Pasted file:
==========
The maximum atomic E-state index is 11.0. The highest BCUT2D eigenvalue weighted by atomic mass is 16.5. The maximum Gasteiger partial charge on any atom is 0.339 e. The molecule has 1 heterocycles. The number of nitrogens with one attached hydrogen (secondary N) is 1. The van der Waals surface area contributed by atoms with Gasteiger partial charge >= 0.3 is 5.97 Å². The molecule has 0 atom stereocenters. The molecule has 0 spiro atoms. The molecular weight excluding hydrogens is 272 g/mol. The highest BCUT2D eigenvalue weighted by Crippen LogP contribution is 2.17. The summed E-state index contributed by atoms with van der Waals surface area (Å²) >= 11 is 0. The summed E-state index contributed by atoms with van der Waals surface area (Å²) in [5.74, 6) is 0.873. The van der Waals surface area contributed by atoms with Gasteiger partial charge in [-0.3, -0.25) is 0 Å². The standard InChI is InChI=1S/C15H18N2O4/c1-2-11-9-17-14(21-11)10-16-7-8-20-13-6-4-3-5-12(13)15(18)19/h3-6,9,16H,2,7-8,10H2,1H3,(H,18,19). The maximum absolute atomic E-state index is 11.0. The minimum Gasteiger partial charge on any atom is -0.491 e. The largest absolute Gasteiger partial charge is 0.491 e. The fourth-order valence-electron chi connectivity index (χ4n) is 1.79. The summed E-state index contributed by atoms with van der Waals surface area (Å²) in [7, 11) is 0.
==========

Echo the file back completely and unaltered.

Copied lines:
The maximum atomic E-state index is 11.0. The highest BCUT2D eigenvalue weighted by atomic mass is 16.5. The maximum Gasteiger partial charge on any atom is 0.339 e. The molecule has 1 heterocycles. The number of nitrogens with one attached hydrogen (secondary N) is 1. The van der Waals surface area contributed by atoms with Gasteiger partial charge >= 0.3 is 5.97 Å². The molecule has 0 atom stereocenters. The molecule has 0 spiro atoms. The molecular weight excluding hydrogens is 272 g/mol. The highest BCUT2D eigenvalue weighted by Crippen LogP contribution is 2.17. The summed E-state index contributed by atoms with van der Waals surface area (Å²) >= 11 is 0. The summed E-state index contributed by atoms with van der Waals surface area (Å²) in [5.74, 6) is 0.873. The van der Waals surface area contributed by atoms with Gasteiger partial charge in [-0.3, -0.25) is 0 Å². The standard InChI is InChI=1S/C15H18N2O4/c1-2-11-9-17-14(21-11)10-16-7-8-20-13-6-4-3-5-12(13)15(18)19/h3-6,9,16H,2,7-8,10H2,1H3,(H,18,19). The maximum absolute atomic E-state index is 11.0. The minimum Gasteiger partial charge on any atom is -0.491 e. The largest absolute Gasteiger partial charge is 0.491 e. The fourth-order valence-electron chi connectivity index (χ4n) is 1.79. The summed E-state index contributed by atoms with van der Waals surface area (Å²) in [7, 11) is 0.